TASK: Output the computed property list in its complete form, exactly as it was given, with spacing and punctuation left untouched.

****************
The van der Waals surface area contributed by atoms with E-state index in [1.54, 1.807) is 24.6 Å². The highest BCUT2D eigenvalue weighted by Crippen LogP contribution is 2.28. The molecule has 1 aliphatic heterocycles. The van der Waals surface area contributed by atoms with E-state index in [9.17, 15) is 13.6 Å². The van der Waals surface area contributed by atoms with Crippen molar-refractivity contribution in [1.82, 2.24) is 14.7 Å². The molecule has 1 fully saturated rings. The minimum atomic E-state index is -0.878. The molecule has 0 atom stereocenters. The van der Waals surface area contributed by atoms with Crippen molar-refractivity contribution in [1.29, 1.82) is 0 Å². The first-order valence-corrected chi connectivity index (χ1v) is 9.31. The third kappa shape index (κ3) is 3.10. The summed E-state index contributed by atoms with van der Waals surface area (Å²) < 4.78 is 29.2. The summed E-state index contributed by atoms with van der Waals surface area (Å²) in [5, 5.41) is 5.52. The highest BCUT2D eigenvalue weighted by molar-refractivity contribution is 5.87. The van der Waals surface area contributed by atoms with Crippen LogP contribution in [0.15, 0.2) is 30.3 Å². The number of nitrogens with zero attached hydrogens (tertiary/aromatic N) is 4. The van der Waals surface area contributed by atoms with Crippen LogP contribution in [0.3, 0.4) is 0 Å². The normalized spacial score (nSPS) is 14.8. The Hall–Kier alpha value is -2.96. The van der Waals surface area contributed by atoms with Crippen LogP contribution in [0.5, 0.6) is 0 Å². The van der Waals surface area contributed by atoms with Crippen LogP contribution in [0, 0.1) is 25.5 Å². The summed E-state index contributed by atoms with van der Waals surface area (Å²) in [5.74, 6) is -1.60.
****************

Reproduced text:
The van der Waals surface area contributed by atoms with E-state index in [1.54, 1.807) is 24.6 Å². The highest BCUT2D eigenvalue weighted by Crippen LogP contribution is 2.28. The molecule has 1 aliphatic heterocycles. The van der Waals surface area contributed by atoms with E-state index in [9.17, 15) is 13.6 Å². The van der Waals surface area contributed by atoms with Crippen molar-refractivity contribution in [1.82, 2.24) is 14.7 Å². The molecule has 1 fully saturated rings. The minimum atomic E-state index is -0.878. The molecule has 0 atom stereocenters. The van der Waals surface area contributed by atoms with Crippen molar-refractivity contribution in [1.29, 1.82) is 0 Å². The first-order valence-corrected chi connectivity index (χ1v) is 9.31. The third kappa shape index (κ3) is 3.10. The summed E-state index contributed by atoms with van der Waals surface area (Å²) < 4.78 is 29.2. The summed E-state index contributed by atoms with van der Waals surface area (Å²) in [5, 5.41) is 5.52. The highest BCUT2D eigenvalue weighted by molar-refractivity contribution is 5.87. The van der Waals surface area contributed by atoms with Crippen LogP contribution in [0.15, 0.2) is 30.3 Å². The number of nitrogens with zero attached hydrogens (tertiary/aromatic N) is 4. The van der Waals surface area contributed by atoms with Crippen LogP contribution in [0.3, 0.4) is 0 Å². The normalized spacial score (nSPS) is 14.8. The Hall–Kier alpha value is -2.96. The van der Waals surface area contributed by atoms with Crippen LogP contribution in [0.5, 0.6) is 0 Å². The van der Waals surface area contributed by atoms with Crippen LogP contribution in [0, 0.1) is 25.5 Å². The summed E-state index contributed by atoms with van der Waals surface area (Å²) in [5.74, 6) is -1.60.